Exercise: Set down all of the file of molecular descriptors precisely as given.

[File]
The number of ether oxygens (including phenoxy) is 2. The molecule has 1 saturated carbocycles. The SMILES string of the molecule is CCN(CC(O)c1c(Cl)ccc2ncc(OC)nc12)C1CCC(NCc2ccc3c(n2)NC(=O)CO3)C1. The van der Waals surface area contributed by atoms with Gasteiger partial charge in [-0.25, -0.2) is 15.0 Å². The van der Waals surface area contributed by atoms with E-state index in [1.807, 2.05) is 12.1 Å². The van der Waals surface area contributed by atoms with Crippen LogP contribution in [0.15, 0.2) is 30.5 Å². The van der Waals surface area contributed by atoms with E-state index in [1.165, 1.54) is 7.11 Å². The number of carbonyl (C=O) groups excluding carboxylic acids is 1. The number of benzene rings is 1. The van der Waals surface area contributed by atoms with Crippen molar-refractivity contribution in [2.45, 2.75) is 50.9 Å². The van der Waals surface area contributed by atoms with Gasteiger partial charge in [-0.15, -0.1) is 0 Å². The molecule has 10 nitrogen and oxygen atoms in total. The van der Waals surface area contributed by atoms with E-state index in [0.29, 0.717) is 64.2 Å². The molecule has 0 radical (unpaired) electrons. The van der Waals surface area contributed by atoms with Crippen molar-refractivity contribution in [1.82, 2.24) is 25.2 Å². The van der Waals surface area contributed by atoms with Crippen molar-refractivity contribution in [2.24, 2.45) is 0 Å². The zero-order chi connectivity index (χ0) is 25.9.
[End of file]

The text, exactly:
The number of ether oxygens (including phenoxy) is 2. The molecule has 1 saturated carbocycles. The SMILES string of the molecule is CCN(CC(O)c1c(Cl)ccc2ncc(OC)nc12)C1CCC(NCc2ccc3c(n2)NC(=O)CO3)C1. The van der Waals surface area contributed by atoms with Gasteiger partial charge in [-0.25, -0.2) is 15.0 Å². The van der Waals surface area contributed by atoms with E-state index in [1.807, 2.05) is 12.1 Å². The van der Waals surface area contributed by atoms with Crippen LogP contribution in [0.15, 0.2) is 30.5 Å². The van der Waals surface area contributed by atoms with E-state index in [1.165, 1.54) is 7.11 Å². The number of carbonyl (C=O) groups excluding carboxylic acids is 1. The number of benzene rings is 1. The van der Waals surface area contributed by atoms with Crippen molar-refractivity contribution in [2.45, 2.75) is 50.9 Å². The van der Waals surface area contributed by atoms with Gasteiger partial charge in [-0.15, -0.1) is 0 Å². The molecule has 10 nitrogen and oxygen atoms in total. The van der Waals surface area contributed by atoms with E-state index in [0.29, 0.717) is 64.2 Å². The molecule has 0 radical (unpaired) electrons. The van der Waals surface area contributed by atoms with Crippen molar-refractivity contribution in [1.82, 2.24) is 25.2 Å². The van der Waals surface area contributed by atoms with Crippen molar-refractivity contribution in [2.24, 2.45) is 0 Å². The zero-order chi connectivity index (χ0) is 25.9.